Characteristic differences between vestibular migraine and migraine only patients

Özçelik P., Kocoglu K., Öztürk V., Keskinoğlu P., Akdal Halmagyı G.

JOURNAL OF NEUROLOGY, vol.269, no.1, pp.336-341, 2022 (SCI-Expanded) identifier identifier identifier

  • Publication Type: Article / Article
  • Volume: 269 Issue: 1
  • Publication Date: 2022
  • Doi Number: 10.1007/s00415-021-10636-0
  • Journal Indexes: Science Citation Index Expanded (SCI-EXPANDED), Scopus, Academic Search Premier, BIOSIS, CAB Abstracts, EMBASE, MEDLINE, Veterinary Science Database
  • Page Numbers: pp.336-341
  • Keywords: Vestibular migraine, Vertigo, Migraine, Dizziness, Headache, RELIABILITY, VALIDITY, IGG
  • Dokuz Eylül University Affiliated: Yes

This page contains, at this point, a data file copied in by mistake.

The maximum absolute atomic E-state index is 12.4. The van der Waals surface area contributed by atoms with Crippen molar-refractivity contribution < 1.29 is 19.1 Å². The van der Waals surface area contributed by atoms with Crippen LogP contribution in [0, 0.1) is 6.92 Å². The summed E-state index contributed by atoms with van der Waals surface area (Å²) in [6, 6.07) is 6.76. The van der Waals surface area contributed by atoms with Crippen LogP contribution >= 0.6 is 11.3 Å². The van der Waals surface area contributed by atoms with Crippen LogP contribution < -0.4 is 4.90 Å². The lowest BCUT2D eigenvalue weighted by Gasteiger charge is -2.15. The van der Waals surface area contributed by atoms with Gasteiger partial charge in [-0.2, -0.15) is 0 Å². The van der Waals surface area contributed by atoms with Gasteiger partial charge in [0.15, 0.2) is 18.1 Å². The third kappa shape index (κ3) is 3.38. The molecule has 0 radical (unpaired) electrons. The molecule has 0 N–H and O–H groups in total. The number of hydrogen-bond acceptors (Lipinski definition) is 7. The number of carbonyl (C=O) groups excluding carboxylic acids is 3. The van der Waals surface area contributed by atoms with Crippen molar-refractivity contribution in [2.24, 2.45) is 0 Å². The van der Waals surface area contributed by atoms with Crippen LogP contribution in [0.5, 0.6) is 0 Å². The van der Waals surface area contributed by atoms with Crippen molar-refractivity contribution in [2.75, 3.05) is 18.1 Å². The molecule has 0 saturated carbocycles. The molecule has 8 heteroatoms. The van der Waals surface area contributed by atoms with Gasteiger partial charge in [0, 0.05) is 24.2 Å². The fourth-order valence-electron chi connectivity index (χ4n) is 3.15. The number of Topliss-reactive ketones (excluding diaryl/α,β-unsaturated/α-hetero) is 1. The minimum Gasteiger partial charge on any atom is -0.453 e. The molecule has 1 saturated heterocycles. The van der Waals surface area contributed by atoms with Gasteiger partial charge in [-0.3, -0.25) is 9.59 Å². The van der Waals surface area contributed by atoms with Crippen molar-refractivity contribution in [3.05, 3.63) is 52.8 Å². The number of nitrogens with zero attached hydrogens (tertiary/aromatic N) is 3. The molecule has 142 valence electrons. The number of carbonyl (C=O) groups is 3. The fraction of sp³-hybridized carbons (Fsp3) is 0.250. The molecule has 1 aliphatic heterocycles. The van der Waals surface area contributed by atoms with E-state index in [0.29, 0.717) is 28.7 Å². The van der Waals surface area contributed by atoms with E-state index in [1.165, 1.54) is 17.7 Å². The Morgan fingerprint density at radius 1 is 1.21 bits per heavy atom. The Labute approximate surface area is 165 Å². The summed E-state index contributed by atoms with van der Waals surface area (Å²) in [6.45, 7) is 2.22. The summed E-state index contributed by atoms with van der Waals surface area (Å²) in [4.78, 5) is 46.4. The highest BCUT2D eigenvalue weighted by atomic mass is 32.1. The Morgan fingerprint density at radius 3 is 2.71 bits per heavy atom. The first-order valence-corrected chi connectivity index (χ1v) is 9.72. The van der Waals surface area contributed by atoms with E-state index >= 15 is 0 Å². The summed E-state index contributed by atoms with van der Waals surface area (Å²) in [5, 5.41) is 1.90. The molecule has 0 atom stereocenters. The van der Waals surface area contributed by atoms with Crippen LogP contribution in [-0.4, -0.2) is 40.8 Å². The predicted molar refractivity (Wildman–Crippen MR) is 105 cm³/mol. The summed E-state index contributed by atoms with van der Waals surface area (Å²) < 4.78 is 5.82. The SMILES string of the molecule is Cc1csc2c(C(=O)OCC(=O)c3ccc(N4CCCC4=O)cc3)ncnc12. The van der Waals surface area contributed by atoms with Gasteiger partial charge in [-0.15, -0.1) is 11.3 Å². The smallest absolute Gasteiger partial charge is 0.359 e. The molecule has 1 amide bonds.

Background Vestibular migraine (VM) is one of the most common causes of vertigo in clinical practice but it is not always easy to make the correct diagnosis. Our aims were to find out how VM patients differ from migraine only (MO) patients, to evaluate co-morbid depression in these two groups and to determine if their disease has an effect on their quality of life. Methods We studied 50 definite VM and 35 MO patients. Each patient was asked about: age of onset, duration of headaches, presence of aura, headache characteristics, triggering factors, associated features, motion sickness history and family history of migraine. VM patients were also asked about their vertigo attacks and accompanying symptoms. Each patient also completed the following questionnaires: (1) Migraine Disability Assessment Scale (MIDAS); (2) headache severity with VAS (Visual Analog Scale); (3) Allodynia Symptom Checklist (ASC-12); (4) Beck Depression Inventory (BDI); (5) World Health Organization Quality of Life Questionnaire Short Form-12 (WHOQL-SF12); (6) Activities Specific Balance Confidence Scale (ABC). VM patients also completed the Dizziness Handicap Inventory (DHI). Results We found that VM patients were more likely than MO patients to be female, post-menopausal, depressed, motion sick, complaining of imbalance and of food-triggered headaches. In contrast, MO patients were more likely than VM patients to have severe headaches and that these can be triggered by certain odors and by noise. Conclusion Our findings showed differences between VM and MO patients and attention to these differences could help clinicians diagnose, characterize and manage their VM patients.